Making the right choices for health and well-being can be challenging. Although we know what is good for us and how we do it, we may not act on it, or if we do, we may, in due course, slide back to familiar ways. Human behavior is influenced by many factors, 2 of which are of particular relevance when it comes to wellness: self-regulation and habits.
Self-regulation is central to effective human functioning. It is “our ability to direct our behavior and control our impulses so that we meet certain standards, achieve certain goals, or reach certain ideals”. It allows us to act in our short- and long-term best interests, consistent with our deepest values. There’s just one limitation: self-regulation requires mental energy, and the brain is always looking for ways to conserve energy.
Habits, in contrast, require very little energy and in fact, are key to wellness. With about 40% of our everyday behavior repeated in the form of habits, they shape our existence, and our future. For better or worse, habits influence health, well-being, and quality of life. If you change your habits for the better, you change your life for the better.
A habit is “a behavior that is recurrent and studies indicate that once formed, habits become encoded in brain structures and can never truly be eradicated — only replaced with stronger habits. That’s why they are so difficult to change. It’s not just a matter of will-power; it’s a matter of rewiring the brain. To change a habit, you need to create new routines: Keep the old cue, and deliver the old reward, but insert a new routine.
Inserting new routines is not easy. Despite knowing what’s good for us, habits tend to keep us doing what we always do. However, we can maximize the probabilities for success with 2 essentials: self-awareness and strategies.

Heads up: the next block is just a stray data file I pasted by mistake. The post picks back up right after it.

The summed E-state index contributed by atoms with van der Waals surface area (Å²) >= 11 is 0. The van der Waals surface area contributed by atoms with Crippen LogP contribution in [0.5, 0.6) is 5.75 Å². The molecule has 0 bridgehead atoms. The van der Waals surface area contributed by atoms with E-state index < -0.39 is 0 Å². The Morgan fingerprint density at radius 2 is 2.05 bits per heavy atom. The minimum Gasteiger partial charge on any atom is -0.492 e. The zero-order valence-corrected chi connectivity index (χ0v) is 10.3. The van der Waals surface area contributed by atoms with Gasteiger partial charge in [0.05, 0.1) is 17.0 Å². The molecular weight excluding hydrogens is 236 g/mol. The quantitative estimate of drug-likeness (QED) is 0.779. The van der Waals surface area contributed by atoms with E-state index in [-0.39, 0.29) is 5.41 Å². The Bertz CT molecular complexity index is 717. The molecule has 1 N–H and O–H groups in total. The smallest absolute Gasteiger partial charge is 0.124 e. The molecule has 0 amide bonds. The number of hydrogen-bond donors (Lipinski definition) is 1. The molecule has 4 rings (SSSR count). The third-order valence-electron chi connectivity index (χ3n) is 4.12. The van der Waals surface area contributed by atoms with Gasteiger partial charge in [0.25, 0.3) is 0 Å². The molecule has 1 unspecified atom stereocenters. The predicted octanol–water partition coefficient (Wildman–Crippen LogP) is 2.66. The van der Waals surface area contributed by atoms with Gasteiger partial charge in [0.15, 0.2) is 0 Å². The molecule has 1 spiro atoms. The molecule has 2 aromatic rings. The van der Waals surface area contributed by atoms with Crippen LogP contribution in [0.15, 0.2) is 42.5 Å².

Change becomes much more achievable if you pay attention to who you are and insert routines that take advantage of your strengths, tendencies, and aptitudes. With self-awareness, you can cultivate the habits that work for you. The odds of success to improve your fitness won’t increase if, for example, you decide to rise an hour earlier to exercise each day when you happen to be a “night owl” rather than “morning lark.”
Change is more achievable if you choose strategies that enhance your chance for success. Such strategies include monitoring; scheduling; investing in systems of accountability; abstaining; increasing or decreasing convenience; planning safeguards. Most successful habit change requires the coordination of multiple strategies to establish a single new behavior, and new habits, on average, take 66 days to form, so the more strategies used, the better.
Sometimes change takes a long time. It requires repeated experiments and failures. The attempts are unquestionably worthwhile and one success often leads to another.
Wellness is a dynamic, ever-changing, fluctuating process. It is a lifestyle, a personalized approach to living life in a way that allows you to become the best kind of person that your potentials, circumstances, and fate will allow. Don’t worry about getting it perfect; just get it going and become the best kind of person you can be.